The Search for Values
Examines whether schools have cleansed their curriculum of controversy and religious references and whether they can withstand the battle with opponents who want them to teach their particular values. (1994)

Living with AIDS and Teaching
A woman who transmitted AIDS to her baby daughter resolves to spend the remainder of her life teaching adolescents about AIDS. A tragic story with a powerful lesson. (1991)

Teaching: The First Year
Follows the first year for elementary, middle, and high school teachers and shows how inadequate supervision hinders their professional development. (1993)

Computers and Schools
Profiles the use of computers at Cincinnati Country Day School. (1990)

Promises, Promises
In many cases, educational technology has failed to live upto its promise. This program shows what schools can do tocatch up to society in technology use, and highlights the obstacles they face. (1995)

Sesame Street
Dr. Gerald Lesser, the intellectual father of Sesame Street, shares stories from its early years. (1990)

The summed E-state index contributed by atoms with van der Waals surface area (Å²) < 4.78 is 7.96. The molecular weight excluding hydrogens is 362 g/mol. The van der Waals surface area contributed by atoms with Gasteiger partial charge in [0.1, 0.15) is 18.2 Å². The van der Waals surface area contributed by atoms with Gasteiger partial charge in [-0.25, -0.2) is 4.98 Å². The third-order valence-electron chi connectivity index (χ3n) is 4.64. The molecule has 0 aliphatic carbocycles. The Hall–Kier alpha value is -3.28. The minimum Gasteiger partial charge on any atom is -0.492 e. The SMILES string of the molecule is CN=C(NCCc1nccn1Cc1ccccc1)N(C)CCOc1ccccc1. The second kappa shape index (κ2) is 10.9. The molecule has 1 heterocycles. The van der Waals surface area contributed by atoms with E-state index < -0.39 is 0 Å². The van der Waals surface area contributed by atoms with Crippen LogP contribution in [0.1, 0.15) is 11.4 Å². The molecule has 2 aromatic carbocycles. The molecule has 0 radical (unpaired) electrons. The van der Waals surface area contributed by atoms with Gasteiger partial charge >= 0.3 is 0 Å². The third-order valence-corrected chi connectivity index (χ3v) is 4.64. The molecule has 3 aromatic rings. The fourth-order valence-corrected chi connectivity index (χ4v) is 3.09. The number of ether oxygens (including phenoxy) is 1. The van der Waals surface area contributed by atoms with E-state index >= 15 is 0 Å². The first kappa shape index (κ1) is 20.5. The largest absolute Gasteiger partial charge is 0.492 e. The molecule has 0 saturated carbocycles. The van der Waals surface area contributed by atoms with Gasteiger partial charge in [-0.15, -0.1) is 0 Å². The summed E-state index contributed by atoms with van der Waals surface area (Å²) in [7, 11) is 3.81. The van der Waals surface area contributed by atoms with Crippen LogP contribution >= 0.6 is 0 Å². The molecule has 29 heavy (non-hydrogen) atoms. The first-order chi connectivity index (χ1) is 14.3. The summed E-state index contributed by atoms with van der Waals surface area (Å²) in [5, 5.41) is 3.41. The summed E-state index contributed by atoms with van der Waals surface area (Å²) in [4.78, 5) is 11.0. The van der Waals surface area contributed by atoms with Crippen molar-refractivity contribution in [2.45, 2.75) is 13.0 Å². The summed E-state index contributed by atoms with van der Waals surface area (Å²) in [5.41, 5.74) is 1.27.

Unraveling the Multimedia Mystery
Media guru Fred D’Ignazio shows how much more children learn when technology is harnessed for that purpose. (1990)

Lost in Translation: Latinos, Schools and Society
Examines the future of Latino youth, the fastest growing ethnic group in the U.S. (1998)

Growing Up in the City - Part 1
Tackles the pressures that adolescents face today, including influences from their families, school, the media, and popular culture. (1999)

Growing Up in the City - Part 2: Discovering Race
Looks at the ways in which race becomes an issue in the lives of four adolescents - Russian, Hispanic, and African American boys, and a Caucasian girl. (1999)

Growing Up in the City - Part 3: Family Portraits
Visits the homes of five adolescents and their parents, who are dealing with the anxieties and pressures of raising children that all parents face. (1999)

A Tale of Three Cities: The Mayor, The Minister and The General